By Chris Mosby
The Internet isn’t the glamorous "Oz" that it used to be in the beginning. There are plenty of "wicked witches" and "wizard" hackers out there ready to do whatever they can get away with on your computer — if you don’t know what they have in store for you.
Even saving pictures is dangerous with IE 6
Here you are, minding your own business, checking out the latest pictures on CuteFluffyBunnies.com when you see it. The cutest and fluffiest bunny picture you have ever seen. You just have to have it for your collection. You right click the picture and choose Save Picture As to save it. The name of the file looks a little different that other pictures that you’ve downloaded from this Web site, but you download it anyway. The picture is just irresistible.
As soon as the picture hits your download folder, your hard drive starts to grind and your system starts to slow down. That’s odd, you think to yourself, the last time that happened was when you got hit with that virus last year. Surely that precious bunny picture didn’t have anything to do with it…
Could the same thing happen to you by just doing something as innocent as saving a picture from the Web? It sure can with Internet Explorer 6 under the right conditions.
The problem is caused by the file extension — i.e. *.exe, *.doc, etc. — that IE uses when saving pictures using the Save Picture As option. IE uses the extension from the Web address, instead of the real file extension.
This can cause the last extension to be dropped if more than one exists — such as in the filename bunny.hta.jpg. This file, when saved by IE 6, can become bunny.hta on your computer. The end result is that an infected "HTML Application" (.hta) or other executable file has been downloaded to your computer. Used with other IE vulnerabilities, anything can happen from there. Proof-of-concept code is already publicly available for this problem. It’s been shown to work on a “fully patched” Windows XP SP2 system with IE 6.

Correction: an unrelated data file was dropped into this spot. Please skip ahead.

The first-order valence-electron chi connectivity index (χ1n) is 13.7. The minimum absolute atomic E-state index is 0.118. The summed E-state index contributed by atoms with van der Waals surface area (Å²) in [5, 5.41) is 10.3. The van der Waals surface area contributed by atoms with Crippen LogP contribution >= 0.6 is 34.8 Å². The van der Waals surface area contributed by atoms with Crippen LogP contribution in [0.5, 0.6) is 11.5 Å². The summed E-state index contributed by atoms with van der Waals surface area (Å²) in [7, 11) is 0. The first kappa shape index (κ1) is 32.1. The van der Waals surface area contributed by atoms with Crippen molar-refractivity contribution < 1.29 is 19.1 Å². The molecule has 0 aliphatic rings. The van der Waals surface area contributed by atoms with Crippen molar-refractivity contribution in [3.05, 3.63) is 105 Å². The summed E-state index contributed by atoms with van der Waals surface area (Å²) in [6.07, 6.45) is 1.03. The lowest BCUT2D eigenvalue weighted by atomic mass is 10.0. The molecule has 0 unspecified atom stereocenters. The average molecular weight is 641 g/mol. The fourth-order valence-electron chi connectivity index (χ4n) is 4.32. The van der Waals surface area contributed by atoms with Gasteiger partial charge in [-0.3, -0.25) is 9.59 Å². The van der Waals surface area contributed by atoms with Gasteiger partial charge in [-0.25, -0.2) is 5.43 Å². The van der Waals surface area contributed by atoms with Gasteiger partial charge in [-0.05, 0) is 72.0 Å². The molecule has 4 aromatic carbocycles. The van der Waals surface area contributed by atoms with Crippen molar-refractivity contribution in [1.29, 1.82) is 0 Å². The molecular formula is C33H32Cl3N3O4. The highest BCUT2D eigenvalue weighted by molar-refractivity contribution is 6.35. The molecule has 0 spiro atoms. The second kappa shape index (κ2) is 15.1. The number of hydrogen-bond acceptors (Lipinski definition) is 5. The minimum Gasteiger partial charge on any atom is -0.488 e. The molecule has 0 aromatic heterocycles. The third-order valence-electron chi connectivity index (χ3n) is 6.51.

This problem has received less attention than other vulnerabilities because the Windows Explorer setting Hide extensions for known file types must be turned on for the trick to work. Knowledgeable users turn this off, so the problem doesn’t affect them. But the Windows default is "on" and many users never change it.
What to do: Disable the Hide extensions for known file types setting. This can be accomplished as follows:
• Step 1: Open the Tools menu in Windows Explorer.
• Step 2: Click Folder Options and select the View tab.
• Step 3: In the Advanced Settings box, scroll down until you find Hide extensions for known file types and uncheck the box.
More info: Secunia has an advisory detailing this problem, and Microsoft has an article that describes this from a non-security point of view.
Hackers can turn your mouse against you
There used to be a time when you could take certain things for granted. When you put your mouse over a link on a Web page, and the Web address showed up in your status bar, you’d expect the link to take you there. These days, even that is not the case anymore.
SecurityFocus reports a problem in IE in which a link you hover over with your mouse appear legitimate in the status bar. If you right-click such a link and open its Properties dialog box, a legitimate URL appears there, too. Despite this, the link would actually go to a completely different page. This could fool you into landing on a hacker site, which could steal your personal information or try other hacker tricks.